2Attending Anesthesiologist, Good Samaritan Hospital3Clinical Assistant Professor of Anesthesiology (Affiliated) Stanford University School of Medicine4Attending Anesthesiologist, Santa Clara Valley Medical Center6Clinical Professor of Anesthesiology and Otolaryngology7Director, Stanford Head and Neck Anesthesia and Advanced Airway Management Program Stanford University School of Medicine
Checking for direct PDF access through Ovid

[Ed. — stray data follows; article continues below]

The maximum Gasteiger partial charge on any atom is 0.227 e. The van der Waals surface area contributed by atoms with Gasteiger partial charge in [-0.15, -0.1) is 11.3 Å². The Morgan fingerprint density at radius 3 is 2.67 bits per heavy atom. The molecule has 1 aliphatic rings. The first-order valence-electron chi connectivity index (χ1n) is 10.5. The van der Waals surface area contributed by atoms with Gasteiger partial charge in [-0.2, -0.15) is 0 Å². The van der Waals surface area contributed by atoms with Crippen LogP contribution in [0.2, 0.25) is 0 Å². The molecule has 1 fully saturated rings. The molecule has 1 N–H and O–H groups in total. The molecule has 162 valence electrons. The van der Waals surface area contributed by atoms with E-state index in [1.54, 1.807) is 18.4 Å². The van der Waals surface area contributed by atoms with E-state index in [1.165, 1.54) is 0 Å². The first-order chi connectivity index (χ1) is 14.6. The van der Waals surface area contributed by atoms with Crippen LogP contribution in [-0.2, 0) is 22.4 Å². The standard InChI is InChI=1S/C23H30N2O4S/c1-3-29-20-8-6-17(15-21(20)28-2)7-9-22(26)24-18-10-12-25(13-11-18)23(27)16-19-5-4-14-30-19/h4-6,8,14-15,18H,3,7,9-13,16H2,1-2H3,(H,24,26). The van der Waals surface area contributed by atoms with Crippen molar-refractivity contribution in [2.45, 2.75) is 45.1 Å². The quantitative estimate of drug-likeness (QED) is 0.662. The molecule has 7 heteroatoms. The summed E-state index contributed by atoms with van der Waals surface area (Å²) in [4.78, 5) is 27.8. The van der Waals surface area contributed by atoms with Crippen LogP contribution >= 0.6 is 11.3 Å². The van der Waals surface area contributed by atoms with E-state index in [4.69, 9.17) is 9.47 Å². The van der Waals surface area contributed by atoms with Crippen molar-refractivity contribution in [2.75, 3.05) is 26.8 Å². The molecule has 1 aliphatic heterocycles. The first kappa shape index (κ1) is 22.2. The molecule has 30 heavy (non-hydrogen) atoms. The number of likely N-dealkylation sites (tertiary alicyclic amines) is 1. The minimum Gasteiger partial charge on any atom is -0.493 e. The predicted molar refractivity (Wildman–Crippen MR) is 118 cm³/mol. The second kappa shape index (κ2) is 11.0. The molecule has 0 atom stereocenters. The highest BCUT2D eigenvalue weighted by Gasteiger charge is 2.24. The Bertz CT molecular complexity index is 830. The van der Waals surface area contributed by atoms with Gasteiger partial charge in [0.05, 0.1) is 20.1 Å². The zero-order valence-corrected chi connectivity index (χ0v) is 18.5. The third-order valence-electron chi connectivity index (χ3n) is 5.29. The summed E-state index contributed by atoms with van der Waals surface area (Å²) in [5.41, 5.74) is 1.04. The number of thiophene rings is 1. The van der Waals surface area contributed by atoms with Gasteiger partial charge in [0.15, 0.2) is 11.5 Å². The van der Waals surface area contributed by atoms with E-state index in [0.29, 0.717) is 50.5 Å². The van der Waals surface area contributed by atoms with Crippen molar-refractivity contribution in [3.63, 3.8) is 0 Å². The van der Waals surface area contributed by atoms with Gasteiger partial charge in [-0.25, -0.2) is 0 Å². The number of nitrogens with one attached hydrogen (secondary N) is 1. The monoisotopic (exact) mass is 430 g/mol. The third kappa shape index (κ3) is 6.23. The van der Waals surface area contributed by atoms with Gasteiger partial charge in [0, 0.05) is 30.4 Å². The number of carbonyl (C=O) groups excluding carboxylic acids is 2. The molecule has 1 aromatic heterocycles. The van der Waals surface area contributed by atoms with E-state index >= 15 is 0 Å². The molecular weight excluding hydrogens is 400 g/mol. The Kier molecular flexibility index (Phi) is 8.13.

The official website of the critically acclaimed Blue Man Group (http://www.blueman.com/about-blue-man-group) describes the group's show as “visually stunning”, “wildly inventive,” and “hysterically funny.” This was certainly not the experience of the Stanford anesthesia team, which was left flabbergasted when managing the airway of one of the apparent Blue Man group's impersonators.We present a case of an unanticipated difficult airway in a 40-year-old male scheduled for elective middle ear surgery. Intraoperative surgical findings were highly suspicious of ochronosis, which was later confirmed during outpatient work up. Recovery from anesthesia and surgery was uneventful.Ochronosis is frequently observed in patients with alkaptonuria, which is inherited in an autosomal recessive manner. The disease leads to bluish-black tissue discoloration of connective and cartilaginous tissues, affected by chronic inflammation and degeneration. Patients suffering from Alkaptonuric ochronosis may present with airway management problems, and the anesthesiologist should become familiar with the widespread implications of the disease on perioperative management.